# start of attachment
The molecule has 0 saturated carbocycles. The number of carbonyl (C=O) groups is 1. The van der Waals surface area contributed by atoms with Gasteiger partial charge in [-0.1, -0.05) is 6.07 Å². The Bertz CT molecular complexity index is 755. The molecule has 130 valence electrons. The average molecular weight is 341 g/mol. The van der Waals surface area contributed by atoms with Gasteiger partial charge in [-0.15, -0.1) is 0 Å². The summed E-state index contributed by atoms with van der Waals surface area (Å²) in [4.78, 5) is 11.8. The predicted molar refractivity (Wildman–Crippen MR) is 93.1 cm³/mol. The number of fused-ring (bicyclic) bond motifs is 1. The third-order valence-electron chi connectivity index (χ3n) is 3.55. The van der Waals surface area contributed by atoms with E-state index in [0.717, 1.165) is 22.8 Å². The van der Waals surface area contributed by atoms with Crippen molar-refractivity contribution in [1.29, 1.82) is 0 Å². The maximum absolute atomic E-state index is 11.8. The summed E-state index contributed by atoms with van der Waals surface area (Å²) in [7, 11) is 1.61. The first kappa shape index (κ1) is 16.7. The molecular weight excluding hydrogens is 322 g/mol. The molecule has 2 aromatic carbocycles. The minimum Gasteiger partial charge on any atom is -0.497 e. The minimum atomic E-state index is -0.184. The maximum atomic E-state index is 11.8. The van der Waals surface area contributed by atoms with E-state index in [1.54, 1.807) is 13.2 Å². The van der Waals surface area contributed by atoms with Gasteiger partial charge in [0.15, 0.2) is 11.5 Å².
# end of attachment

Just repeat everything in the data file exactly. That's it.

The molecule has 0 saturated carbocycles. The number of carbonyl (C=O) groups is 1. The van der Waals surface area contributed by atoms with Gasteiger partial charge in [-0.1, -0.05) is 6.07 Å². The Bertz CT molecular complexity index is 755. The molecule has 130 valence electrons. The average molecular weight is 341 g/mol. The van der Waals surface area contributed by atoms with Gasteiger partial charge in [-0.15, -0.1) is 0 Å². The summed E-state index contributed by atoms with van der Waals surface area (Å²) in [4.78, 5) is 11.8. The predicted molar refractivity (Wildman–Crippen MR) is 93.1 cm³/mol. The number of fused-ring (bicyclic) bond motifs is 1. The third-order valence-electron chi connectivity index (χ3n) is 3.55. The van der Waals surface area contributed by atoms with E-state index in [0.717, 1.165) is 22.8 Å². The van der Waals surface area contributed by atoms with Crippen molar-refractivity contribution in [1.29, 1.82) is 0 Å². The maximum absolute atomic E-state index is 11.8. The summed E-state index contributed by atoms with van der Waals surface area (Å²) in [7, 11) is 1.61. The first kappa shape index (κ1) is 16.7. The molecular weight excluding hydrogens is 322 g/mol. The molecule has 2 aromatic carbocycles. The minimum Gasteiger partial charge on any atom is -0.497 e. The minimum atomic E-state index is -0.184. The maximum atomic E-state index is 11.8. The van der Waals surface area contributed by atoms with E-state index in [1.54, 1.807) is 13.2 Å². The van der Waals surface area contributed by atoms with Gasteiger partial charge in [0.15, 0.2) is 11.5 Å².